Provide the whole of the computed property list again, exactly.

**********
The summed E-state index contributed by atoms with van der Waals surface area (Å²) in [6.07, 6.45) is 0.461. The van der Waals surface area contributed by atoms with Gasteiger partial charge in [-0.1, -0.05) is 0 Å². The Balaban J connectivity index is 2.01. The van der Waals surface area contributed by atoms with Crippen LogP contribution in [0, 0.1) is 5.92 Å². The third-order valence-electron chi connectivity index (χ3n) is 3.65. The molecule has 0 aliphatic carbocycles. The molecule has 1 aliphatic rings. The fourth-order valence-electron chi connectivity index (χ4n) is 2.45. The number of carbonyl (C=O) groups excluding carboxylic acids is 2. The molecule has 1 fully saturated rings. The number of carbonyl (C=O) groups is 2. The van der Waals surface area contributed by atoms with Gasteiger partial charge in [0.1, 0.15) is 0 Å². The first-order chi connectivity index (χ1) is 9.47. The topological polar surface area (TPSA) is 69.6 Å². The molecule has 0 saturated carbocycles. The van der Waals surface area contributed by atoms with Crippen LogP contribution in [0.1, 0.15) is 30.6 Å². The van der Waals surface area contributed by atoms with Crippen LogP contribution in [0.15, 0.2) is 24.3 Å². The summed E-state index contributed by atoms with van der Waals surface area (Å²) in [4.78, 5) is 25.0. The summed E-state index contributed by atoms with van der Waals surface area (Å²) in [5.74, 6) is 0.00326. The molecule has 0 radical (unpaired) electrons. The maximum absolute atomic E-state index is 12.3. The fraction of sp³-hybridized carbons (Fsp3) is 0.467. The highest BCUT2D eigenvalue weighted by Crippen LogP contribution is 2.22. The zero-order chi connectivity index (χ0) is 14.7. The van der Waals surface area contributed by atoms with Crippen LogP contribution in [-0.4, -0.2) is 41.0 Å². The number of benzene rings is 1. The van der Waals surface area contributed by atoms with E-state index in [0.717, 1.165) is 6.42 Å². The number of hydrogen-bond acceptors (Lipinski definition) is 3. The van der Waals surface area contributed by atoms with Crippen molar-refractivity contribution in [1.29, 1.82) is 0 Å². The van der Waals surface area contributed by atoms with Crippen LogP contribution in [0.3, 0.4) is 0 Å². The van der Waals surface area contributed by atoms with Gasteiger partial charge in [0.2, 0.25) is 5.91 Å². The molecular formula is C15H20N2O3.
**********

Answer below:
The summed E-state index contributed by atoms with van der Waals surface area (Å²) in [6.07, 6.45) is 0.461. The van der Waals surface area contributed by atoms with Gasteiger partial charge in [-0.1, -0.05) is 0 Å². The Balaban J connectivity index is 2.01. The van der Waals surface area contributed by atoms with Crippen LogP contribution in [0, 0.1) is 5.92 Å². The third-order valence-electron chi connectivity index (χ3n) is 3.65. The molecule has 0 aliphatic carbocycles. The molecule has 1 aliphatic rings. The fourth-order valence-electron chi connectivity index (χ4n) is 2.45. The number of carbonyl (C=O) groups excluding carboxylic acids is 2. The molecule has 1 fully saturated rings. The number of carbonyl (C=O) groups is 2. The van der Waals surface area contributed by atoms with Gasteiger partial charge in [0.1, 0.15) is 0 Å². The first-order chi connectivity index (χ1) is 9.47. The topological polar surface area (TPSA) is 69.6 Å². The molecule has 0 saturated carbocycles. The van der Waals surface area contributed by atoms with Crippen LogP contribution in [0.1, 0.15) is 30.6 Å². The van der Waals surface area contributed by atoms with Crippen LogP contribution in [0.15, 0.2) is 24.3 Å². The summed E-state index contributed by atoms with van der Waals surface area (Å²) in [4.78, 5) is 25.0. The summed E-state index contributed by atoms with van der Waals surface area (Å²) in [5.74, 6) is 0.00326. The molecule has 0 radical (unpaired) electrons. The maximum absolute atomic E-state index is 12.3. The fraction of sp³-hybridized carbons (Fsp3) is 0.467. The highest BCUT2D eigenvalue weighted by Crippen LogP contribution is 2.22. The zero-order chi connectivity index (χ0) is 14.7. The van der Waals surface area contributed by atoms with Crippen LogP contribution in [-0.4, -0.2) is 41.0 Å². The number of benzene rings is 1. The van der Waals surface area contributed by atoms with E-state index in [0.717, 1.165) is 6.42 Å². The number of hydrogen-bond acceptors (Lipinski definition) is 3. The van der Waals surface area contributed by atoms with Crippen molar-refractivity contribution in [1.29, 1.82) is 0 Å². The van der Waals surface area contributed by atoms with Crippen LogP contribution in [0.3, 0.4) is 0 Å². The van der Waals surface area contributed by atoms with Gasteiger partial charge in [0.2, 0.25) is 5.91 Å². The molecular formula is C15H20N2O3.